Montessori School of Ruston administers the IOWA exam to all students annually in 2nd through 8th grade. The results are used by the school to assess our school’s academic program overall and guide necessary adjustments as needed.
An advantage of the Montessori approach, including multi-age classrooms with students of varying abilities and interests, is that it allows each child to work at their own pace. Students whose strengths and interests propel them to higher levels of learning can find intellectual challenge without being separated from their peers. The same is true for students who may need extra guidance and support: each can progress through the curriculum at his own comfortable pace, without feeling pressure to "catch up."
From a Montessori perspective, every child is considered gifted, each in their own way. Every child has unique strengths—it is all a matter of perspective. Each child is evaluated and approached individually, which is why a one on one visit to the school is necessary prior to enrollment.
Montessori students typically do quite well in life. Most of our students report being accepted into the high schools and colleges of their choice. Many successful grads cite their years at Montessori when reflecting on important influences in their life.
Internationally, there is a new interest in research comparing Montessori educated students to those in traditional education. The findings thus far suggest that in academic subjects, Montessori students perform as well as or better than their non-Montessori peers.
In one study, for example, children who had attended Montessori schools at the preschool and elementary levels earned higher scores in high school on standardized math and science tests. Another study found that the essays of 12-year-old Montessori students were more creative and used more complex sentence structures than those produced by the non-Montessori group.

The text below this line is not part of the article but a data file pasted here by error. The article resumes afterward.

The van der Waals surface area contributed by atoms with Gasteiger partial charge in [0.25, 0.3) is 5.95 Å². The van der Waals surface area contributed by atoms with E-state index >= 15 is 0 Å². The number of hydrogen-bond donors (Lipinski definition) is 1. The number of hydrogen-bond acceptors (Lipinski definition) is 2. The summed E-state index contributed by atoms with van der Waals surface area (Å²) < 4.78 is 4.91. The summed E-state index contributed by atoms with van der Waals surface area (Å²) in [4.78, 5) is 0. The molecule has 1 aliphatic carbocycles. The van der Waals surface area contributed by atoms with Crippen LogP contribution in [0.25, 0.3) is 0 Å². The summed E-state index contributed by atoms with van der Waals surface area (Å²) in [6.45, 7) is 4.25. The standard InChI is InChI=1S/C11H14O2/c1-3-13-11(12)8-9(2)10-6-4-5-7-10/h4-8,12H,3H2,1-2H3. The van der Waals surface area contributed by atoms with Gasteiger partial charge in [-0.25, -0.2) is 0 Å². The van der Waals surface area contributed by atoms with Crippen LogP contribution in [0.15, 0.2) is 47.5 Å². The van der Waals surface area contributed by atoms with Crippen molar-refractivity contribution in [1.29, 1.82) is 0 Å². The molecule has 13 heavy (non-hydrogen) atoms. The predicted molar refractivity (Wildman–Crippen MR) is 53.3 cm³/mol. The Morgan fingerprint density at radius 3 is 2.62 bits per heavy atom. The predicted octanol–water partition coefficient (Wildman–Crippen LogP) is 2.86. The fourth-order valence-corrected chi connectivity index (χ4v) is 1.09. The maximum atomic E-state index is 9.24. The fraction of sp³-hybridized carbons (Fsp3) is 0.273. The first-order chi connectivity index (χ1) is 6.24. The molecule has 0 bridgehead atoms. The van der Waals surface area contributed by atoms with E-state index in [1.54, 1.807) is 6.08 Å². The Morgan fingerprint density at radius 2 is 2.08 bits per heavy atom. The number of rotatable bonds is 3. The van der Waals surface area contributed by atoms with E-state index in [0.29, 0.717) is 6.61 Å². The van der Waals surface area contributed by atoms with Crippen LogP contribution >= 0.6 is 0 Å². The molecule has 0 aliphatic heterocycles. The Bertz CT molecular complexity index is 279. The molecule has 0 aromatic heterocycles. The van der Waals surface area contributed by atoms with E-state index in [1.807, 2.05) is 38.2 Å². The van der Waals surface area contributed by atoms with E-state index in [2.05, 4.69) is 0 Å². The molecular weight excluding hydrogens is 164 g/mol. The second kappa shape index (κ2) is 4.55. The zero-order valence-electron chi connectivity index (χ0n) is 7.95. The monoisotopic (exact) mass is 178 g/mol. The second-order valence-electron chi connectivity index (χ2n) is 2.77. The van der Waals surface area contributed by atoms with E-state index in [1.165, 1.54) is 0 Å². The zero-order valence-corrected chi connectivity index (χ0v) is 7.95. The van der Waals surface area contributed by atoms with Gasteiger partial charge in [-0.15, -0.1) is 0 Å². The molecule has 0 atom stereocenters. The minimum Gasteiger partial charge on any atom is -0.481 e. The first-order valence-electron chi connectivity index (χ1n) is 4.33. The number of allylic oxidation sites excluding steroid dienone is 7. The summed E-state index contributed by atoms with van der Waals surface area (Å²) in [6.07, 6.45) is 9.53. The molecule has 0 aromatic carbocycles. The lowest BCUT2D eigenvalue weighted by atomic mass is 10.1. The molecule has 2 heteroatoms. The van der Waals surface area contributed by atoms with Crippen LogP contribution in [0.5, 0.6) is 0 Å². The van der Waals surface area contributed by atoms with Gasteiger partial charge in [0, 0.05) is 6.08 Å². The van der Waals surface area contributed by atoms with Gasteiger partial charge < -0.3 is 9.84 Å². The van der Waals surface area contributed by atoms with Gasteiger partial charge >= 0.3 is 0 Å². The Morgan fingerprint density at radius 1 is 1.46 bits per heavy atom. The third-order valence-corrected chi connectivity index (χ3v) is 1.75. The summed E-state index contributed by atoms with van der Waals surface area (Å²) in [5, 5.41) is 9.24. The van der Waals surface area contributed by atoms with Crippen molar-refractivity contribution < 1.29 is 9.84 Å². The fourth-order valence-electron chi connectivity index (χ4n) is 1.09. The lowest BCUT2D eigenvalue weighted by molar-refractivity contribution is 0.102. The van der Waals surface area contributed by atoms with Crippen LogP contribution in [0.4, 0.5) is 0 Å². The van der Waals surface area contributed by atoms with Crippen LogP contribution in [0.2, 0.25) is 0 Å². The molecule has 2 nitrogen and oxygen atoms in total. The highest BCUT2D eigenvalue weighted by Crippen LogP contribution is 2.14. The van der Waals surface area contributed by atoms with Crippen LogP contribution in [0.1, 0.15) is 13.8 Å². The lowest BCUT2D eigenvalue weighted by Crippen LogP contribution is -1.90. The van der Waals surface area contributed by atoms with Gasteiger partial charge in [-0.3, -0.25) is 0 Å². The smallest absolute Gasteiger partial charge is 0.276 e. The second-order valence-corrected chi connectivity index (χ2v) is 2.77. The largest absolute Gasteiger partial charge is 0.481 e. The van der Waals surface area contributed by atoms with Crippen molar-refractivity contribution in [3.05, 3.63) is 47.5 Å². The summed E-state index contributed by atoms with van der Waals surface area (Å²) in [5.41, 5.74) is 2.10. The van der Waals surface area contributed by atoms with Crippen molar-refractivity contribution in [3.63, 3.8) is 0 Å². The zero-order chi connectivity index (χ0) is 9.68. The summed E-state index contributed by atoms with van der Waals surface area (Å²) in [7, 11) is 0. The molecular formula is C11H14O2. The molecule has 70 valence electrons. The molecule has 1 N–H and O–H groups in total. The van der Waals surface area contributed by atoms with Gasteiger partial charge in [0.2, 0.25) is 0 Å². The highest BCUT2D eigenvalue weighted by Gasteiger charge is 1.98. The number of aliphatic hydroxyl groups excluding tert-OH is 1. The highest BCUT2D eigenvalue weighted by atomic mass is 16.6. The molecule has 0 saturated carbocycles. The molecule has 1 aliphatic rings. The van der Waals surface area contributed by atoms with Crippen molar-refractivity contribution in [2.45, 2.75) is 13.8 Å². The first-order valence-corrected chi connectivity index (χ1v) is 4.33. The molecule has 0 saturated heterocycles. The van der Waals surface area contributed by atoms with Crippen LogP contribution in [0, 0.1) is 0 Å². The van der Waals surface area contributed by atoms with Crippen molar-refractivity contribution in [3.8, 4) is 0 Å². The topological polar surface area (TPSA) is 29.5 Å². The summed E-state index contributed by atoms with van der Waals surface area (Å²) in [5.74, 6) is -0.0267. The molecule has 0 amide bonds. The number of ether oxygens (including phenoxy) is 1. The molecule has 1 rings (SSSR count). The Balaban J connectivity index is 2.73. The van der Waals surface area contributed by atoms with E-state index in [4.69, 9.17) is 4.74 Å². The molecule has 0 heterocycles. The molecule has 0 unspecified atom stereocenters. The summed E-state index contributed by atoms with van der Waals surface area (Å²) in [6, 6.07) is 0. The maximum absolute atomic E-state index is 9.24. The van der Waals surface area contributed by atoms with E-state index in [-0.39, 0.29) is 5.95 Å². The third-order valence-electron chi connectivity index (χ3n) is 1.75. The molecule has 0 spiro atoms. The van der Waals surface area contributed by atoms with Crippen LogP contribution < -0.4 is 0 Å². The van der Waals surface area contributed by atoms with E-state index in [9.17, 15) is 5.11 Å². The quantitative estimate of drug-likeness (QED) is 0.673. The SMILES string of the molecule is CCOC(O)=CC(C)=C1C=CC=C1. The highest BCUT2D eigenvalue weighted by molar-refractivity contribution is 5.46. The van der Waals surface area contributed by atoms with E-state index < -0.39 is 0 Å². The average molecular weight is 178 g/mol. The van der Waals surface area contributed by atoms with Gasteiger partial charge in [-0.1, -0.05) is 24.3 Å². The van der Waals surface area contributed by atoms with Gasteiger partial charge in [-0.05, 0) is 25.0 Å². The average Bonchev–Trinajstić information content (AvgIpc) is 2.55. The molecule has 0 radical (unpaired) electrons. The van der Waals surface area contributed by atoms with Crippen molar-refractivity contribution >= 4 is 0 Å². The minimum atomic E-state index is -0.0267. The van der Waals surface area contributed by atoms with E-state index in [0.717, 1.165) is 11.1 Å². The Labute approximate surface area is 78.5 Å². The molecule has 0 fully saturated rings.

I like to tell people I didn’t choose Montessori for the academics. My children have thrived academically but it is the social and spiritual development that has been the outstanding difference. Current research shows Montessori students to have greater social and behavioral skills. They demonstrate a greater sense of fairness and justice, for example, and are more likely to choose positive responses for dealing with social dilemmas.
The Montessori School of Ruston admits students of any race, color, national and ethnic origin to all of the rights, privileges, programs and activities generally accorded or made available to students at the school. It does not discriminate on the basis of race, color, national and ethnic origin in administration of its educational policies, admissions policies, scholarship and loan programs, athletic and other school administered programs.
There are many noteworthy people who were Montessori educated. They include author Anne Frank, Former First Lady Jackie Kennedy Onassis, Chef Julia Child, Larry Page and Sergey Brin (founders of Google.com), Princes William and Henry, Katharine Graham (former owner/editor of Washington Post), and Jeff Bezos (founder of Amazon.com). Other noteworthy people associated with Montessori include Bill and Hillary Clinton, Alexander Graham Bell, Thomas Edison, Fred Rogers (i.e., Mister Rogers), Jean Piaget, and Alice Waters.
[Adapted from the American Montessori Society Website]